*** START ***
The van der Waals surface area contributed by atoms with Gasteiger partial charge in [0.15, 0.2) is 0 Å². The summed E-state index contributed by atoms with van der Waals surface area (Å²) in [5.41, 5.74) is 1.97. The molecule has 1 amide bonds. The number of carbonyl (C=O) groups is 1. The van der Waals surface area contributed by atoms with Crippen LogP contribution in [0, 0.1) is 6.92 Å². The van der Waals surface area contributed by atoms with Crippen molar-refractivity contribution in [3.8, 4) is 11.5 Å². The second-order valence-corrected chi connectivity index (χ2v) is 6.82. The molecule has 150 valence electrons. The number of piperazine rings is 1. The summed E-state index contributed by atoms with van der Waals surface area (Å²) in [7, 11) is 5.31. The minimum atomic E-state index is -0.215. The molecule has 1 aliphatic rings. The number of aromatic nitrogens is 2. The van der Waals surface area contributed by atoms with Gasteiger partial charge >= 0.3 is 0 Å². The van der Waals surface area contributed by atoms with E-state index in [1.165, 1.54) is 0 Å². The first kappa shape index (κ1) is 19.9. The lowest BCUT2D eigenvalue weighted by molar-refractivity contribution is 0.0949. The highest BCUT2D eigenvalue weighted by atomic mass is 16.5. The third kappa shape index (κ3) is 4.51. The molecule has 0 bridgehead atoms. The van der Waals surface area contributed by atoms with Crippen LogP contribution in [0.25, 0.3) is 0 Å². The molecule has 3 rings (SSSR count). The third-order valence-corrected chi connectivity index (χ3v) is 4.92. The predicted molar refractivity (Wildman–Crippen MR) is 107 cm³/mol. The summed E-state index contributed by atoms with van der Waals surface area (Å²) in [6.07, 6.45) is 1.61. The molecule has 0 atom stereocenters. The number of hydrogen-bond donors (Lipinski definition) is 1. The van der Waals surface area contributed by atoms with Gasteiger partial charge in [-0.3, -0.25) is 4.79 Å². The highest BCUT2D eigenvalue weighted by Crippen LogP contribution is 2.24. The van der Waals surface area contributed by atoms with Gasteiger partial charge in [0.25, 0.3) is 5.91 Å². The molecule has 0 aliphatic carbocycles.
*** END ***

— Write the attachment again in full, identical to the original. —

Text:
The van der Waals surface area contributed by atoms with Gasteiger partial charge in [0.15, 0.2) is 0 Å². The summed E-state index contributed by atoms with van der Waals surface area (Å²) in [5.41, 5.74) is 1.97. The molecule has 1 amide bonds. The number of carbonyl (C=O) groups is 1. The van der Waals surface area contributed by atoms with Crippen LogP contribution in [0, 0.1) is 6.92 Å². The van der Waals surface area contributed by atoms with Crippen molar-refractivity contribution in [3.8, 4) is 11.5 Å². The second-order valence-corrected chi connectivity index (χ2v) is 6.82. The molecule has 150 valence electrons. The number of piperazine rings is 1. The summed E-state index contributed by atoms with van der Waals surface area (Å²) in [7, 11) is 5.31. The minimum atomic E-state index is -0.215. The molecule has 1 aliphatic rings. The number of aromatic nitrogens is 2. The van der Waals surface area contributed by atoms with Gasteiger partial charge >= 0.3 is 0 Å². The van der Waals surface area contributed by atoms with E-state index in [1.165, 1.54) is 0 Å². The first kappa shape index (κ1) is 19.9. The lowest BCUT2D eigenvalue weighted by molar-refractivity contribution is 0.0949. The highest BCUT2D eigenvalue weighted by atomic mass is 16.5. The third kappa shape index (κ3) is 4.51. The molecule has 0 bridgehead atoms. The van der Waals surface area contributed by atoms with Crippen LogP contribution in [0.25, 0.3) is 0 Å². The molecule has 3 rings (SSSR count). The third-order valence-corrected chi connectivity index (χ3v) is 4.92. The predicted molar refractivity (Wildman–Crippen MR) is 107 cm³/mol. The summed E-state index contributed by atoms with van der Waals surface area (Å²) in [6.07, 6.45) is 1.61. The molecule has 0 atom stereocenters. The number of hydrogen-bond donors (Lipinski definition) is 1. The van der Waals surface area contributed by atoms with Gasteiger partial charge in [-0.3, -0.25) is 4.79 Å². The highest BCUT2D eigenvalue weighted by Crippen LogP contribution is 2.24. The van der Waals surface area contributed by atoms with Gasteiger partial charge in [0.25, 0.3) is 5.91 Å². The molecule has 0 aliphatic carbocycles.